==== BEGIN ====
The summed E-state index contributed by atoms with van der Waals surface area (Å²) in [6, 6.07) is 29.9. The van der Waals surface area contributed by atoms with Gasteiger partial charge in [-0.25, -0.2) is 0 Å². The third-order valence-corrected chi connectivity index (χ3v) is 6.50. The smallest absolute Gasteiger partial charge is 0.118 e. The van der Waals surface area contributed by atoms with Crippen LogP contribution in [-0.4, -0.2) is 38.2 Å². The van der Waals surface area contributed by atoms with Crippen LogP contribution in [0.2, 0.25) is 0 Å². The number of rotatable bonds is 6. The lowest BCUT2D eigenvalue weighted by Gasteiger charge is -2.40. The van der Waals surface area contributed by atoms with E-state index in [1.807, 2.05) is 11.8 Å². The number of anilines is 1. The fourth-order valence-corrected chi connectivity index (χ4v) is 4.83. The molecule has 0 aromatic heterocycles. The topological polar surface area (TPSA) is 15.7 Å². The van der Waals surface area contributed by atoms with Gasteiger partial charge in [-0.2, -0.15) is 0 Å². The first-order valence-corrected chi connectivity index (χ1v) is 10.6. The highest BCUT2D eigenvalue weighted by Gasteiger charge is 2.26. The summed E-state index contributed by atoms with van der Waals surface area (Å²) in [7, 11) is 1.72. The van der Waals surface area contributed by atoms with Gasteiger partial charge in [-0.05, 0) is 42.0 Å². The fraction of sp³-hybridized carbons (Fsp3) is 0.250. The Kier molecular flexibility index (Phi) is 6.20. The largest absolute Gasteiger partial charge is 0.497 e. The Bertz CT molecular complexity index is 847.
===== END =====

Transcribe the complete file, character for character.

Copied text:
The summed E-state index contributed by atoms with van der Waals surface area (Å²) in [6, 6.07) is 29.9. The van der Waals surface area contributed by atoms with Gasteiger partial charge in [-0.25, -0.2) is 0 Å². The third-order valence-corrected chi connectivity index (χ3v) is 6.50. The smallest absolute Gasteiger partial charge is 0.118 e. The van der Waals surface area contributed by atoms with Crippen LogP contribution in [-0.4, -0.2) is 38.2 Å². The van der Waals surface area contributed by atoms with Crippen LogP contribution in [0.2, 0.25) is 0 Å². The number of rotatable bonds is 6. The lowest BCUT2D eigenvalue weighted by Gasteiger charge is -2.40. The van der Waals surface area contributed by atoms with E-state index in [1.807, 2.05) is 11.8 Å². The number of anilines is 1. The fourth-order valence-corrected chi connectivity index (χ4v) is 4.83. The molecule has 0 aromatic heterocycles. The topological polar surface area (TPSA) is 15.7 Å². The van der Waals surface area contributed by atoms with Gasteiger partial charge in [-0.2, -0.15) is 0 Å². The first-order valence-corrected chi connectivity index (χ1v) is 10.6. The highest BCUT2D eigenvalue weighted by Gasteiger charge is 2.26. The summed E-state index contributed by atoms with van der Waals surface area (Å²) in [7, 11) is 1.72. The van der Waals surface area contributed by atoms with Gasteiger partial charge in [-0.05, 0) is 42.0 Å². The fraction of sp³-hybridized carbons (Fsp3) is 0.250. The Kier molecular flexibility index (Phi) is 6.20. The largest absolute Gasteiger partial charge is 0.497 e. The Bertz CT molecular complexity index is 847.